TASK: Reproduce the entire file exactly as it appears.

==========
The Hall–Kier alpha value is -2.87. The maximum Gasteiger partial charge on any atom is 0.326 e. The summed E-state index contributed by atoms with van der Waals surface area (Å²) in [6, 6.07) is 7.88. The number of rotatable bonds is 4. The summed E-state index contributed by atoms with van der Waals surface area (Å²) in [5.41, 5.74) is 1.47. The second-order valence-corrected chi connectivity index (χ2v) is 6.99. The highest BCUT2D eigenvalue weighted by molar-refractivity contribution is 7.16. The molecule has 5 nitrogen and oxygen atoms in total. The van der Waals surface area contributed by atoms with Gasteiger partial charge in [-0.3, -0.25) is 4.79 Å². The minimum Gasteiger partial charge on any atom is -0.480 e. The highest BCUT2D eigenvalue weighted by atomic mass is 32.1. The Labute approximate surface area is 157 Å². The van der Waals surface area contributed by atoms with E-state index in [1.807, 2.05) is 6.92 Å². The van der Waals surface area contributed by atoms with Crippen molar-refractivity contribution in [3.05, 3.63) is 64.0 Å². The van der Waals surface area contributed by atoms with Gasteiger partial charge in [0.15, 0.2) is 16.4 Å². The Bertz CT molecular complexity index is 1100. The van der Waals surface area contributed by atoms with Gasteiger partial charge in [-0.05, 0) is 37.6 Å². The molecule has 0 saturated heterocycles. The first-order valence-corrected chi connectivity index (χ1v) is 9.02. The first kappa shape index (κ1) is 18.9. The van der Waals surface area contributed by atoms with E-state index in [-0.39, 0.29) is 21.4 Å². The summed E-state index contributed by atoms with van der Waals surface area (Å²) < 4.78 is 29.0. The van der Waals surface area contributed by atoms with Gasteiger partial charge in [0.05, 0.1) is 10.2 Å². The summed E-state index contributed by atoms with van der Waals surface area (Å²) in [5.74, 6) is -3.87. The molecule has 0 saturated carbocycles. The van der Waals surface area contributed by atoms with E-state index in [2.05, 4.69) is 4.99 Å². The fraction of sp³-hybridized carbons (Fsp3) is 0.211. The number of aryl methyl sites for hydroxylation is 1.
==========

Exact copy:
The Hall–Kier alpha value is -2.87. The maximum Gasteiger partial charge on any atom is 0.326 e. The summed E-state index contributed by atoms with van der Waals surface area (Å²) in [6, 6.07) is 7.88. The number of rotatable bonds is 4. The summed E-state index contributed by atoms with van der Waals surface area (Å²) in [5.41, 5.74) is 1.47. The second-order valence-corrected chi connectivity index (χ2v) is 6.99. The highest BCUT2D eigenvalue weighted by molar-refractivity contribution is 7.16. The molecule has 5 nitrogen and oxygen atoms in total. The van der Waals surface area contributed by atoms with Gasteiger partial charge in [-0.3, -0.25) is 4.79 Å². The minimum Gasteiger partial charge on any atom is -0.480 e. The highest BCUT2D eigenvalue weighted by atomic mass is 32.1. The Labute approximate surface area is 157 Å². The van der Waals surface area contributed by atoms with E-state index in [1.807, 2.05) is 6.92 Å². The van der Waals surface area contributed by atoms with Crippen molar-refractivity contribution in [3.05, 3.63) is 64.0 Å². The van der Waals surface area contributed by atoms with Gasteiger partial charge in [0.15, 0.2) is 16.4 Å². The Bertz CT molecular complexity index is 1100. The van der Waals surface area contributed by atoms with Gasteiger partial charge in [-0.05, 0) is 37.6 Å². The molecule has 0 saturated heterocycles. The first-order valence-corrected chi connectivity index (χ1v) is 9.02. The first kappa shape index (κ1) is 18.9. The van der Waals surface area contributed by atoms with E-state index in [-0.39, 0.29) is 21.4 Å². The summed E-state index contributed by atoms with van der Waals surface area (Å²) < 4.78 is 29.0. The van der Waals surface area contributed by atoms with Gasteiger partial charge in [0.05, 0.1) is 10.2 Å². The summed E-state index contributed by atoms with van der Waals surface area (Å²) in [5.74, 6) is -3.87. The molecule has 0 saturated carbocycles. The van der Waals surface area contributed by atoms with E-state index in [2.05, 4.69) is 4.99 Å². The fraction of sp³-hybridized carbons (Fsp3) is 0.211. The number of aryl methyl sites for hydroxylation is 1.